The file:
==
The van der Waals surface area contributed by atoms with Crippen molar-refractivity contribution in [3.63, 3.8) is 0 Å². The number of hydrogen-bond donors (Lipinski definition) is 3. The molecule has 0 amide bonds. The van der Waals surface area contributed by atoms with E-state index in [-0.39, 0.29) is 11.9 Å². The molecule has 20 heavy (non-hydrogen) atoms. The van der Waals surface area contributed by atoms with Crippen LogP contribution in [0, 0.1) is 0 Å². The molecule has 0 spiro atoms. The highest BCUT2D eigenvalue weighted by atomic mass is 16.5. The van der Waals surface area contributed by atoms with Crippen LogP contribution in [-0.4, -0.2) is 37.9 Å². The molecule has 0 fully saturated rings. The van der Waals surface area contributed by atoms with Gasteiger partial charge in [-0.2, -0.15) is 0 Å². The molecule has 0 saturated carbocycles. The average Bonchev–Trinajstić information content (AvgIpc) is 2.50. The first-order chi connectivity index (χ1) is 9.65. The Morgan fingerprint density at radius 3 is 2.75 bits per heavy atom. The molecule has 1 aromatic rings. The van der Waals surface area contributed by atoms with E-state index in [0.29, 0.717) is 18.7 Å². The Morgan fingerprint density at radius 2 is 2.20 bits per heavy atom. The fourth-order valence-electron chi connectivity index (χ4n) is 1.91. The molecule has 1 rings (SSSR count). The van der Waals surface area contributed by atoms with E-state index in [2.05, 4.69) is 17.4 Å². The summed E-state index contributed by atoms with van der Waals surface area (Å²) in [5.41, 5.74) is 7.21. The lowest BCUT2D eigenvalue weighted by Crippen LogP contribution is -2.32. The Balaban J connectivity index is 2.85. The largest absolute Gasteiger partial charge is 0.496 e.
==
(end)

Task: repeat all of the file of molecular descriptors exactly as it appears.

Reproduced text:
The van der Waals surface area contributed by atoms with Crippen molar-refractivity contribution in [3.63, 3.8) is 0 Å². The number of hydrogen-bond donors (Lipinski definition) is 3. The molecule has 0 amide bonds. The van der Waals surface area contributed by atoms with E-state index in [-0.39, 0.29) is 11.9 Å². The molecule has 20 heavy (non-hydrogen) atoms. The van der Waals surface area contributed by atoms with Crippen LogP contribution in [0, 0.1) is 0 Å². The molecule has 0 spiro atoms. The highest BCUT2D eigenvalue weighted by atomic mass is 16.5. The van der Waals surface area contributed by atoms with Crippen LogP contribution in [-0.4, -0.2) is 37.9 Å². The molecule has 0 fully saturated rings. The van der Waals surface area contributed by atoms with Gasteiger partial charge in [-0.2, -0.15) is 0 Å². The molecule has 0 saturated carbocycles. The average Bonchev–Trinajstić information content (AvgIpc) is 2.50. The first-order chi connectivity index (χ1) is 9.65. The Morgan fingerprint density at radius 3 is 2.75 bits per heavy atom. The molecule has 1 aromatic rings. The van der Waals surface area contributed by atoms with E-state index in [0.29, 0.717) is 18.7 Å². The Morgan fingerprint density at radius 2 is 2.20 bits per heavy atom. The fourth-order valence-electron chi connectivity index (χ4n) is 1.91. The molecule has 1 rings (SSSR count). The van der Waals surface area contributed by atoms with E-state index in [2.05, 4.69) is 17.4 Å². The summed E-state index contributed by atoms with van der Waals surface area (Å²) in [5.41, 5.74) is 7.21. The lowest BCUT2D eigenvalue weighted by Crippen LogP contribution is -2.32. The Balaban J connectivity index is 2.85. The largest absolute Gasteiger partial charge is 0.496 e.